In 1861, early in the American Civil War, Fort Macomb was occupied by the Confederate States Army. A year later, the Union Army regained control of the fort as well as the city of New Orleans. In 1867 the fort was largely abandoned after the barracks got fire. It was finally decommissioned in 1871. 

Today Fort Macomb belongs to the state of Louisiana. Although it is listed on the National Register of Historic Places no reconstruction work has taken place and the fort sits largely abandoned and in need of structural stabilization. 

During the last years, Fort Macomb has been used in filming: for the first season finale of the tv series True Detective, for tv series Into the Badlands and for portions of BeyoncĂ© visual album, Lemonade.





Thursday, March 2, 2017

Baker Island: A deserted atoll in the Pacific Ocean


Halfway between Hawaii and Australia lies the lonely Baker Island, a tiny atoll with a shoreline of just 3 miles (4.8 km). The island is almost flat, with sandy terrain and four types of grass. There are no trees, fresh water or people. Baker Island is inhabited by seabirds, shorebirds, and marine wildlife, some of them endangered. 

Baker was discovered in 1818 by Captain Elisha Folger of the Nantucket whaling ship Equator, who called the island "New Nantucket". It got its final name from Michael Baker who visited the island multiple times starting from 1832. He claimed the island in 1855 and sold it to a group who later formed the American Guano Company. Two years later though, the United States government claimed Baker Island under the Guano Islands Act of 1856. Baker Island remains an unincorporated and unorganized US territory till today and it's part of the United States Minor Outlying Islands.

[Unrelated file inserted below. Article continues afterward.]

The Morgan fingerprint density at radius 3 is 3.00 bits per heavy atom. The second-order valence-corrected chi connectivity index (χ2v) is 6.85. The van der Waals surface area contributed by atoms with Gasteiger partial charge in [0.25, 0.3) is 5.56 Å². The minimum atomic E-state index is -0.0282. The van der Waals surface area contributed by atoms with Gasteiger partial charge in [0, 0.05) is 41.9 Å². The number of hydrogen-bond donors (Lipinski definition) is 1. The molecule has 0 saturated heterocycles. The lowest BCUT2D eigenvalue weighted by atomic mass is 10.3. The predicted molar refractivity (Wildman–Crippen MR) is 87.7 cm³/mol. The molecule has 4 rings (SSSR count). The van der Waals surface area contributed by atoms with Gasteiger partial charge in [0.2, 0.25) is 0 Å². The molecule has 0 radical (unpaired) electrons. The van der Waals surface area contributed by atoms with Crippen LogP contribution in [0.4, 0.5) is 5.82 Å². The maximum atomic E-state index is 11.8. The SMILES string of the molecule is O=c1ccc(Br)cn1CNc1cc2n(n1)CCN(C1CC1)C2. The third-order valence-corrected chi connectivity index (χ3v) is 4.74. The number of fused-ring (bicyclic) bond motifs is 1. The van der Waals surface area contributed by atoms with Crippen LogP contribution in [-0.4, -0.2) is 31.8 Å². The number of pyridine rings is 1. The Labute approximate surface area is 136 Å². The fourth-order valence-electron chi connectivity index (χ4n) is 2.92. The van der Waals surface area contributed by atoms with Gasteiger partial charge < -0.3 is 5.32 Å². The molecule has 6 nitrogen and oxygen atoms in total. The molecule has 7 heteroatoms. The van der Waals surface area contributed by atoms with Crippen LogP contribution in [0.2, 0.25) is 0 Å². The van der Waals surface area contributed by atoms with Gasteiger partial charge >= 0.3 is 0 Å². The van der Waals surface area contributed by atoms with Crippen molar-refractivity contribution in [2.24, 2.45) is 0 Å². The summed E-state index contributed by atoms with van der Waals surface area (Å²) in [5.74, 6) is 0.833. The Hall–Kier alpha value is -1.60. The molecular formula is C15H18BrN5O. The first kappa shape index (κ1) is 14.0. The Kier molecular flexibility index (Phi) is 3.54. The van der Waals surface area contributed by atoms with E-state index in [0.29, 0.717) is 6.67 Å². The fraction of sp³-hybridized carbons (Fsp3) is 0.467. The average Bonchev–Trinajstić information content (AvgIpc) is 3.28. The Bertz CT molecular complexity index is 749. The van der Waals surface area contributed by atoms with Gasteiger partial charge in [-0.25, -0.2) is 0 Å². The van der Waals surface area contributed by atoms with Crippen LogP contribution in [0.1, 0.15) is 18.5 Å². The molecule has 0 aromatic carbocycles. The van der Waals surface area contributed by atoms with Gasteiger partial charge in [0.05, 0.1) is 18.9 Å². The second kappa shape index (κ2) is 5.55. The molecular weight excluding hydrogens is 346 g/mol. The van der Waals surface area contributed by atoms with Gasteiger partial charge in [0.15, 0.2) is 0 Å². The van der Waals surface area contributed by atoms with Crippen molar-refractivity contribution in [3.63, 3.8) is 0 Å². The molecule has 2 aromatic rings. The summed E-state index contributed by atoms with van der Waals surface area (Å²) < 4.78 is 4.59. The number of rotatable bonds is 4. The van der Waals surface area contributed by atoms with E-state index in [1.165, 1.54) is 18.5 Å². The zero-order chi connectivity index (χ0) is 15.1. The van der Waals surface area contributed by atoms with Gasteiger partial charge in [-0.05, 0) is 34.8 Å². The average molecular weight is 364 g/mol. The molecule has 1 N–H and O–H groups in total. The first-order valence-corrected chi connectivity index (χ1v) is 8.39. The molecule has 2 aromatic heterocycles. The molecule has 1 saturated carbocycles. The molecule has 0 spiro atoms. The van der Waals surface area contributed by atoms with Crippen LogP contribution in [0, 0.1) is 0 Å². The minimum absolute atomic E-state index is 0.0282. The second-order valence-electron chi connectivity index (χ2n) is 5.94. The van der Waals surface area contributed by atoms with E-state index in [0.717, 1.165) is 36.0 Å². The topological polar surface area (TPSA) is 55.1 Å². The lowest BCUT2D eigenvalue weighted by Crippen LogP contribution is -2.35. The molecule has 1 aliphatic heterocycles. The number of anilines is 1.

From 1859 to 1878 the American Guano Company mined the island's guano deposits. A short-lived colonization attempt was made in 1935. A lighthouse was built along with some buildings on a settlement called Meyerton. In 1943 the US Army constructed a 5,463-foot (1,665 m) airfield that was subsequently used as a staging base by Seventh Air Force B-24 Liberator bombers for attacks on Mili Atoll. The airfield was abandoned by 1944. From 1944 to July 1946 the island hosted a LORAN radio navigation station. 

Today, debris from past human occupation -mainly from the US Army occupation - is scattered throughout the island and in offshore waters. The most noticeable of them are the abandoned airstrip which is now completely overgrown with vegetation and the island's lighthouse. There is also debris from several crashed airplanes and large equipment such as bulldozers.

From 1974 the island became part of the Baker Island National Wildlife Refuge. In January 2009, that entity was redesignated the Pacific Remote Islands Marine National Monument. Baker Island is visited annually by the U.S. Fish and Wildlife Service